The misunderstanding actually is with sRGB backbuffer. I thought that sRGB backbuffer is like JPEG in sRGB color space, meaning that all values in sRGB backbuffer are already Gamma Corrected (pow(value, 1/2.2)). If so, then final color values should outputted with pow(value, 1/2.2) correction
That's correct... but no correction is required to be performed when the buffer is outputted, because it's already been applied when the values were stored.
The display expect to receive data that has been encoded into sRGB format (approx pow(1/2.2)).
No matter what kind of back-buffer you use, the bytes in that buffer are sent to the display as-is.
JPEGs are stored with sRGB correction already applied, so JPEG data is sent to the display without any further modifications applied to the data.
If you're using an sRGB back-buffer, then when you draw into this back-buffer, the GPU automatically does the linear->sRGB conversion (pow(1/2.2)).
If you're not using an sRGB buffer, then you have to manually perform the pow(1/2.2) yourself in the shader code.
- pixel shader outputs linear data to sRGB buffer -> data is converted using the linear-to-srgb curve -> sRGB(data) sent to the display -> user sees correct/linear result
- pixel shader outputs linear data to linear buffer -> data is not converted -> linear data sent to the display -> user sees incorrect result (~gamma 2.2 curve)
- pixel shader outputs gamma-corrected data to linear buffer -> data is not converted -> gamma-corrected data sent to the display -> user sees correct/linear result
- pixel shader outputs gamma-corrected data to sRGB buffer -> data is converted using the linear-to-srgb curve -> sRGB(sRGB(data)) sent to the display -> user sees incorrect result (~gamma 0.45 curve).
Either you output linear data to an sRGB buffer, which automatically applies sRGB gamma correction, and sends an sRGB signal to the display.
Or, you output manually perform sRGB correction yourself and send data to a regular buffer, which still results in an sRGB signal being sent to the display.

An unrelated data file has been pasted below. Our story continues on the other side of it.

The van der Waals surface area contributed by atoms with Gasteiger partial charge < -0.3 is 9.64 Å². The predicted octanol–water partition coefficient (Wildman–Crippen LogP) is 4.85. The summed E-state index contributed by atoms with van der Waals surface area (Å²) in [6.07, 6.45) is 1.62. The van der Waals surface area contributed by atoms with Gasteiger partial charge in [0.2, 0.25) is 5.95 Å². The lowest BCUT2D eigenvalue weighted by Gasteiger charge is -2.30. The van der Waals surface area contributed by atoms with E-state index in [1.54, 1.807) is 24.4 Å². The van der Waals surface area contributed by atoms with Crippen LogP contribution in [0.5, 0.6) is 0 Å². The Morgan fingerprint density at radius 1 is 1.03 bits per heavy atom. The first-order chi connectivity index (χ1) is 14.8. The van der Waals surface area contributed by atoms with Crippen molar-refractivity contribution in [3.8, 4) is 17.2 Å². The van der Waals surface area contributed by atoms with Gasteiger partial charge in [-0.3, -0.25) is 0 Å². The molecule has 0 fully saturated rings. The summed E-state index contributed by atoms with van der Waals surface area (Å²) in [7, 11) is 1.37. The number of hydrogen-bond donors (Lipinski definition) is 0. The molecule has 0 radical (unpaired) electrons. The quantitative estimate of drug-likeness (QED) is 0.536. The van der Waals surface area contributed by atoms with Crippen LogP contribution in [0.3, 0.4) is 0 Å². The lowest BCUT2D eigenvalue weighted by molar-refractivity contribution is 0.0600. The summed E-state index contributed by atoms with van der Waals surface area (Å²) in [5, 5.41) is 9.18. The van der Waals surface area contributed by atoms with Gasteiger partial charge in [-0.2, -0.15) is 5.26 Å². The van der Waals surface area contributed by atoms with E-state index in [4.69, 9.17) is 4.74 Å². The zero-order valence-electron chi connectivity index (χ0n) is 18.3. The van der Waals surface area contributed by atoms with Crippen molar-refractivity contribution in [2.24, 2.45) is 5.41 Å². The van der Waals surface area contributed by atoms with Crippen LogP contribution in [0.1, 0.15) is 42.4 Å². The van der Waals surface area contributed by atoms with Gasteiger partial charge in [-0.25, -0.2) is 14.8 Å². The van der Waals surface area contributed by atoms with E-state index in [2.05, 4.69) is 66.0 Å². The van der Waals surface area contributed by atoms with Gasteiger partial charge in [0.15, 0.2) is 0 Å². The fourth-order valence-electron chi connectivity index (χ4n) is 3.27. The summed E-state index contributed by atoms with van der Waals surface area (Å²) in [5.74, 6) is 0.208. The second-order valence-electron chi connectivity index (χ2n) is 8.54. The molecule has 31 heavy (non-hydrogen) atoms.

So, my question is why we need sRGB backbuffers plus modifying final output pixel shader if we can simply use non-sRGB texture?
You shouldn't do either of those things.
You should either use sRGB with no modification during output, or you should use non-sRGB with modification on output.
Your first, third and fourth images are all incorrect. The second image is correct.
The reason you think the first image is 'correct' is because "mathematically linear" is not the same as "perceptually linear". In order to perform correct lighting and shading calculations, or to be able to reproduce the same photograph that we captured earlier, we need all the data to be mathematically linear.
If you're painting pretty gradients, you don't care about maths and you just want it to look good, you care about perceptions, not mathematical correctness So your test, of painting a black/white gradient, is not a very good test for this purpose. It turns out that "gamma 2.2" is also a pretty good approximation of the human perception of brightness! So the non-linear "gamma 2.2" gradient is perceived as being fairly even, even though it's mathematically curved.
In modern games, this perceptual part is taken care of by the tone-mapping algorithm. All of the lighting algorithms still require mathematical linearity though.
I don't know if it's because of JPEG artifacts, or problems with your program, but none of your images are quite correct. When measured at equal points along the horizontal though, I got these intensity measurements. As you can see, the 2nd image is the closest match to a linear gradient
0%, 10%, 20%, 30%, 40%, 50%, 60%, 70%, 80%, 90%, 100% -- Ideal linear gradient
0%, 2%, 6%, 12%, 20%, 30%, 40%, 53%, 67%, 83%, 99% -- image #1
0%, 16%, 28%, 39%, 48%, 58%, 67%, 76%, 84%, 93%, 99% -- image #2
11%, 44%, 56%, 65%, 72%, 78%, 83%, 88%, 92%, 96%, 100% -- image #3
0%, 1%, 5%, 11%, 20%, 30%, 42%, 55%, 69%, 84%, 99% -- image #4
Edited by Hodgman, 16 June 2014 - 02:49 AM.